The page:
Three Charged in Gruesome Death of Transgender Teen
Two young women told authorities they helped burn a transgender teen's body after a man gouged out her eyes and repeatedly stabbed her.
Calderas, Isis and Vrba. Photos courtesy of Texas County Sheriff's Department.Texas County Sheriff's Department
By John Paul Brammer and Associated Press
The burned remains of 17-year-old Ally Lee Steinfeld were found last week in a bag in a rural southern Missouri chicken coop. Authorities said the transgender teen's eyes had been gouged out and she had been stabbed repeatedly in the genitals.
Three people — Briana Calderas, 24, Andrew Vrba, 18, and Isis Schauer, 18 — have been charged with first-degree murder and other counts. A fourth suspect, 25-year-old James Grigsby, has been charged with abandonment of a corpse and tampering with evidence.
Steinfeld's remains were found in the town of Cabool, near the mobile home of Calderas, with whom Steinfeld was living.
As questions swirl about why Steinfeld was killed in such a ghastly manner, authorities are not saying what led to her murder. However, they have dismissed the possibility her death was a hate crime. Both Sheriff James Sigman and prosecutor Parke Stevens Jr. insist the crime was not motivated by Steinfeld's gender identity.
"I would say murder in the first-degree is all that matters," Stevens said. "That is a hate crime in itself."
Yet the killing has drawn the attention of LGBTQ advocates and others across the U.S. who believe Steinfeld was targeted for her gender identity despite the assertions of the sheriff and prosecutor.
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"This violence, often motivated by hatred, must come to an end," said Chris Sgro, a spokesperson for the Human Rights Campaign, who said Steinfeld was the 21st transgender person killed this year in the U.S. "We will continue to mourn Ally and fight back against transphobia and anti-trans violence."
Beverly Tillery, executive director of the Anti-Violence Project in New York City, said Steinfeld's death is part of a rising epidemic of violence against transgender people in the U.S.
“We have well exceeded the number of homicides that we reported in all of last year, and of course we still have a lot more of the year to go," she said. "These kinds of attacks are increasing unfortunately. This one is particularly brutal. We are seeing this increase, an increase in this climate of hate against LGBT people, specifically trans people. We have been calling for people to really pay attention to this crisis.”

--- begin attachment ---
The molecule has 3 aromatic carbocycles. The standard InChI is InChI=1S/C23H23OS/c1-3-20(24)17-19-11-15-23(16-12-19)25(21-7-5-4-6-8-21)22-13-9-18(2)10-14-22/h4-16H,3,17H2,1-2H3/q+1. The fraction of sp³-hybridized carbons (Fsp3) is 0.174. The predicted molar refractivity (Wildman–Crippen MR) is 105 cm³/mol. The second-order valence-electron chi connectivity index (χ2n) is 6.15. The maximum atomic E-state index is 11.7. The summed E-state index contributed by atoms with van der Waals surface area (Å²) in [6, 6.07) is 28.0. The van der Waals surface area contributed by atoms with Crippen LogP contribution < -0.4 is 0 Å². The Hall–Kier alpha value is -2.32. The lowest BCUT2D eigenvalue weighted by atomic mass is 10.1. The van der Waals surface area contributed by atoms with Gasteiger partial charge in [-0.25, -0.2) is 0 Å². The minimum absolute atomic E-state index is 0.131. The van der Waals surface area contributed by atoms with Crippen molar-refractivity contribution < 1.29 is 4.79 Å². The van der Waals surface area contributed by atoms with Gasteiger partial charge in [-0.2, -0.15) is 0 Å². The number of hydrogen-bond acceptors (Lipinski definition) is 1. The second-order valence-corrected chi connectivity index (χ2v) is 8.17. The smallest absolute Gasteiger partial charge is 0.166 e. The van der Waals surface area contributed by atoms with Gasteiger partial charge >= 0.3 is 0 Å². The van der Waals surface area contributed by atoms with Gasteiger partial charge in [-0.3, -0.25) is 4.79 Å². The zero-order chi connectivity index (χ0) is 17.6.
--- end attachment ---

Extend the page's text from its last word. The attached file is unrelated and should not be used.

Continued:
Ally Lee Steinfeld's mother, Amber Steinfeld, still refers to her child — who was assigned male at birth — by her given name, but said the teen identified as female to family and to friends on social media. She said her child was "loving and kind-hearted."
Steinfeld was engaged to a woman until they broke up in August, Amber Steinfeld said, and soon after began dating Calderas. She said her daughter and the two 18-year-old suspects were all living at Calderas' mobile home. She said Steinfeld was upbeat before she disappeared, telling relatives that she loved them and was happy.
In May, Steinfeld posted on Instagram that she was coming out and was "mtf," or male-to-female. In a posting on June 13, Steinfeld referred to herself as "Trans male to female and I am mostly lesbian but pansexual." In another post that same day, she wrote, "I am proud to be me I am proud to be trans I am beautiful I don't care what people think."
Vrba told investigators he initially tried to poison Steinfeld, then described how he stabbed Steinfeld in the living room of Calderas' mobile home, Deputy Rowdy Douglas wrote in a probable cause statement. The female suspects said Vrba bragged to them about how he gouged Steinfeld's eyes and stabbed Steinfeld in the genitals, Douglas wrote. The probable cause statement does not offer any motive.
Authorities say the three suspects burned Steinfeld's body, placed some of the bones into a garbage bag and put the bag in the chicken coop. Calderas admitted helping burn the body and led authorities to the knife used in the killing, Douglas wrote.
An attorney for the three suspects, Michael Jacobs, said Tuesday that it was still too early to comment.
Linda Camara, 61, a friend of Steinfeld's family, was struck by the gruesome nature of the killing.
"People kill each other, which is bad, but to do it that way, that's something you see in movies," Camara said. "And the three people who did this, they were kids, too."